Ecological restoration project would reintroduce prescribed burns to the Los Padres National Forest
An ecological restoration project is proposed for Los Padres National Forest, which the Forest Service hopes will return the land to more sustainable and effective fire management practices. The proposal would reintroduce prescribed burning to more than 230,000 acres of forest in Kern, Monterey, San Luis Obispo, Santa Barbara and Ventura Counties.
The Forest Service this week held two virtual meetings on Monday and today for people to submit public comment and ask questions about how forest officials would manage restoration and wildfire management.
Dessa Dale is the Environmental Project Manager for DJ&A, an environmental consulting firm working with the Forest Service on this project. She ran Monday’s virtual meeting and showed maps of the areas that would be affected in this proposal, emphasizing that prescribed burning would only happen in key areas that would help minimize uncontrolled wildfires — not in the remote wilderness, where they would be hard to control.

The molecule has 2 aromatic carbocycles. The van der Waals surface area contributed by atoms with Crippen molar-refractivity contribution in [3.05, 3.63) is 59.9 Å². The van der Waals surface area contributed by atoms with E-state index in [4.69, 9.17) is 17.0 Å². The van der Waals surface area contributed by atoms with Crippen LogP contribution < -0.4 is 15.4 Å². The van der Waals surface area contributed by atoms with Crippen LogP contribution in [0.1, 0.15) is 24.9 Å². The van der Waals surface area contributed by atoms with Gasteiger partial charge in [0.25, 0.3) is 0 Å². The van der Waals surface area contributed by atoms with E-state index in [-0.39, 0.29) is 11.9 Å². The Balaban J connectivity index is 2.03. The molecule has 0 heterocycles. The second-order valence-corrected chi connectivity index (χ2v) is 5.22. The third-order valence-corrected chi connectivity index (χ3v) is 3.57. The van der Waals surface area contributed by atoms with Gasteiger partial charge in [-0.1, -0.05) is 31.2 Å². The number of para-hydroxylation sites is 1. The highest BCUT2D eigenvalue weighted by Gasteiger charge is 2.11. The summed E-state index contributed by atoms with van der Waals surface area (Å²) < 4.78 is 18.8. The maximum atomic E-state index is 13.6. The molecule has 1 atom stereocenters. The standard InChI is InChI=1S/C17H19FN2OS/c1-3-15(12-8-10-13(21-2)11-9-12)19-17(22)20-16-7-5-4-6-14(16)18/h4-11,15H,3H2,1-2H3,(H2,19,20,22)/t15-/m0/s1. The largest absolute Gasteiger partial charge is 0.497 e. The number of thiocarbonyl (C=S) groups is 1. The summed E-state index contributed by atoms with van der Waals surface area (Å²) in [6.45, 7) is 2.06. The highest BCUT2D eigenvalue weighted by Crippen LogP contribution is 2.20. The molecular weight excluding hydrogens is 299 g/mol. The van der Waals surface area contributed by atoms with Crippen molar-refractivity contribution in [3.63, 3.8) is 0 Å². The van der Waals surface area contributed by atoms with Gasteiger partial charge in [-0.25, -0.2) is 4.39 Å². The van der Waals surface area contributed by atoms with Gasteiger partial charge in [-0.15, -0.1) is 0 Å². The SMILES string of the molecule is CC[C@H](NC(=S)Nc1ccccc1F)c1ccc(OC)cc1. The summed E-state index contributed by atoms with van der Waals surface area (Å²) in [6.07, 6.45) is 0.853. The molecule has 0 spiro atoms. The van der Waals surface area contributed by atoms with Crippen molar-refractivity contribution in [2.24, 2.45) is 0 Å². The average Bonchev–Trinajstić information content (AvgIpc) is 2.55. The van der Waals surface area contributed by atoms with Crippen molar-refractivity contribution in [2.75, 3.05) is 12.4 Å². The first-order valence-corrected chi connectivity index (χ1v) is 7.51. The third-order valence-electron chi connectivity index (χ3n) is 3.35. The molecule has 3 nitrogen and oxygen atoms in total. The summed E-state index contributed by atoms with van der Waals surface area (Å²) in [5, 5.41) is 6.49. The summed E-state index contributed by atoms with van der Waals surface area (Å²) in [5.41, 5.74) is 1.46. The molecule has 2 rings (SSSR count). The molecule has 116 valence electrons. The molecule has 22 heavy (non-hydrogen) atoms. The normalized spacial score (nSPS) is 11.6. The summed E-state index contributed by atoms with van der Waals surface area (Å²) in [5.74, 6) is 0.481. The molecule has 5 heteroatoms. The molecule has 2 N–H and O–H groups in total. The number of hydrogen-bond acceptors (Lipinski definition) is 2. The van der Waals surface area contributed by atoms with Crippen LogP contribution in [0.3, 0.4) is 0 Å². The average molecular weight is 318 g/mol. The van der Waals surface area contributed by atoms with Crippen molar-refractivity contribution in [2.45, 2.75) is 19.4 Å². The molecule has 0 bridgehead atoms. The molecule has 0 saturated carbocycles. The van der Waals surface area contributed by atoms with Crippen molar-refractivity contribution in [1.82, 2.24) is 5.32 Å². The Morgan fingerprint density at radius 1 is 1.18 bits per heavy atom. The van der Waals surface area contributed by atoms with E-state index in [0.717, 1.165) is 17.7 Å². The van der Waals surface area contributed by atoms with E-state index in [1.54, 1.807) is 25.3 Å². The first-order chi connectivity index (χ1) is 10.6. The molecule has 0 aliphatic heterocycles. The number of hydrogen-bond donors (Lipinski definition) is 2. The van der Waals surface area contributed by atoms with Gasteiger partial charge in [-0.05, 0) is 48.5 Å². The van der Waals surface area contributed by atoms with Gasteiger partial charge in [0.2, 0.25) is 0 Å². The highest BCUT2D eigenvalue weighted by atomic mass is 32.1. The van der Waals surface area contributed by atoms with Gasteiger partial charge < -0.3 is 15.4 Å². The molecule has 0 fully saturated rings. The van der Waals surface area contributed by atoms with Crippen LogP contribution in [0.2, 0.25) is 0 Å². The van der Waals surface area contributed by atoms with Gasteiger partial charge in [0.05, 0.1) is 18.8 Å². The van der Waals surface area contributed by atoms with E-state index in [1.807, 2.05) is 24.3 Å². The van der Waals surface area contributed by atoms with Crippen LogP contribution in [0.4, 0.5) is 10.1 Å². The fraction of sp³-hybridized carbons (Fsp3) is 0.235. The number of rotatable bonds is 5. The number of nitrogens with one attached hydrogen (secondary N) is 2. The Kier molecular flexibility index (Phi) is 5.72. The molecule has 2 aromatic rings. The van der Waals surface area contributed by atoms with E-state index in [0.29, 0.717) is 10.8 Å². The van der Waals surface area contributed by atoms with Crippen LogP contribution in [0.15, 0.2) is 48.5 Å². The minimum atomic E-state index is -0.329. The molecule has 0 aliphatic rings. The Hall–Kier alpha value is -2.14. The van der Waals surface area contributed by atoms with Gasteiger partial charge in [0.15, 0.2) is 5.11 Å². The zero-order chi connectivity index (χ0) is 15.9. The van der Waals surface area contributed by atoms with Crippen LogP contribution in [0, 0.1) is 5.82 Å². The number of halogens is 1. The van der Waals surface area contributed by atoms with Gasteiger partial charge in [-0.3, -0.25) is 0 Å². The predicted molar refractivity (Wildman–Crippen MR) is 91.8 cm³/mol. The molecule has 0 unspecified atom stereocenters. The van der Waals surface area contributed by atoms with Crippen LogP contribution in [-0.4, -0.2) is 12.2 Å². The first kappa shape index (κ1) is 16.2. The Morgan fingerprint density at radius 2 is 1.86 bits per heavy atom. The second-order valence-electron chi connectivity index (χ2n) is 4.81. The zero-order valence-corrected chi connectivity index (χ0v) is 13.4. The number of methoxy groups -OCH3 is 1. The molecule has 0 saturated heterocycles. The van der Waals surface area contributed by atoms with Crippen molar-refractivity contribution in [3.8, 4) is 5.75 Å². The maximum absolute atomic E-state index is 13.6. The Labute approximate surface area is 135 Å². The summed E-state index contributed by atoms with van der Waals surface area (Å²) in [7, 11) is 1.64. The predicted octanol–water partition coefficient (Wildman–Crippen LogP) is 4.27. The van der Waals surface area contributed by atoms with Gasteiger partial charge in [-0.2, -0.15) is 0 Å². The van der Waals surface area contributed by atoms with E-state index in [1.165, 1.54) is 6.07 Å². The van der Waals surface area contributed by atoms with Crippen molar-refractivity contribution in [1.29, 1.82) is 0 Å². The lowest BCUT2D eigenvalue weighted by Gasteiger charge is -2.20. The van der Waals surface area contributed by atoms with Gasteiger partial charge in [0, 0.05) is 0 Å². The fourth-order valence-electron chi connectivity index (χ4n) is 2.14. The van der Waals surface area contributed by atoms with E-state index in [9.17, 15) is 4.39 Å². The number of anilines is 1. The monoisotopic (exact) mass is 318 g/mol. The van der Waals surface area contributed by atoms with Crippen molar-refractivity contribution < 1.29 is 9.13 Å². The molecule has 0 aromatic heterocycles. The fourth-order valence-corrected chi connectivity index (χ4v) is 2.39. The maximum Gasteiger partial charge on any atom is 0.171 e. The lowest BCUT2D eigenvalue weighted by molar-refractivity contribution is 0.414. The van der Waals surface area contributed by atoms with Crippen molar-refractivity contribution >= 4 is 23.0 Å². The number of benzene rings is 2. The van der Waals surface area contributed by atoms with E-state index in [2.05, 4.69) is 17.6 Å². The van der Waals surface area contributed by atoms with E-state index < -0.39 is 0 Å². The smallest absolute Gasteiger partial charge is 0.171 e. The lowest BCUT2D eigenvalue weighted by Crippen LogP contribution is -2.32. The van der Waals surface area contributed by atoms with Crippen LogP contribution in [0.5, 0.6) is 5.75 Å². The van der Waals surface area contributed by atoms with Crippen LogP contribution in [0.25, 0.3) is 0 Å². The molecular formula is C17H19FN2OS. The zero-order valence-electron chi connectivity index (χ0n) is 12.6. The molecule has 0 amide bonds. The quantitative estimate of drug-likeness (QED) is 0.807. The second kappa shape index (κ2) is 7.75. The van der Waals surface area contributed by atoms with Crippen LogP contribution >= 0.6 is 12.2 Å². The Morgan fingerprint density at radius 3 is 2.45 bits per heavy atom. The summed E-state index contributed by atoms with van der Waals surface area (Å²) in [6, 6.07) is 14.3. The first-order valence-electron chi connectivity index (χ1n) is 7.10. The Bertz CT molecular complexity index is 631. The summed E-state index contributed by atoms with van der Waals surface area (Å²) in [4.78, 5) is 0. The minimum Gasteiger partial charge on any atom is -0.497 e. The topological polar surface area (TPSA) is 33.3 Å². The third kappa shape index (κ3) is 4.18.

“Treatments would not occur in wilderness," she said.
In response to a question about what types of trees would be affected, forester Greg Thompson said Monday that the Forest Service would not be completely removing or burning all the trees in any area of forest.
“We don’t want to come in there and take out all the smaller trees, because we want these trees in the future to grow," he said.
Thompson said that’s why they won’t completely raze these parts of the forest. He says it’s important to preserve the understory, which is made up of vegetation like trees and shrubs that form the layer between the ground cover and the forest canopy.
Besides fire concerns, Thompson said the understory is also an important habitat for animals.
“We’re not just coming in there and removing all the understory, because I think that’s counterproductive for some of our other wildlife goals as well.”
Dale said prescribed burning in the Los Padres National Forest has long historical roots. It was a common practice by indigenous tribes, and she says it helped prevent destructive wildfires there.
“[It] also provided resilience to drought, insect and disease, and played an important role in moderating fire behaviors," Dale said.
The goal of this project, Dale said, is to try to bring back the forest closer to the level of health it used to enjoy. But as with any project introducing potential risk to the landscape, public comment is a necessary part of the process.
“Part of why we’re doing this scoping is to really get input from all of you, [to] see how we can make this project better and also be aware of any concerns."
The public comment period for the Ecological Restoration Project ends on August 28, and the Forest Service is accepting input on their website and by mail to their Solvang office. The Monday August 8 meeting recording is available online now, and the Forest Service says the recording from tonight is expected to post within a few days.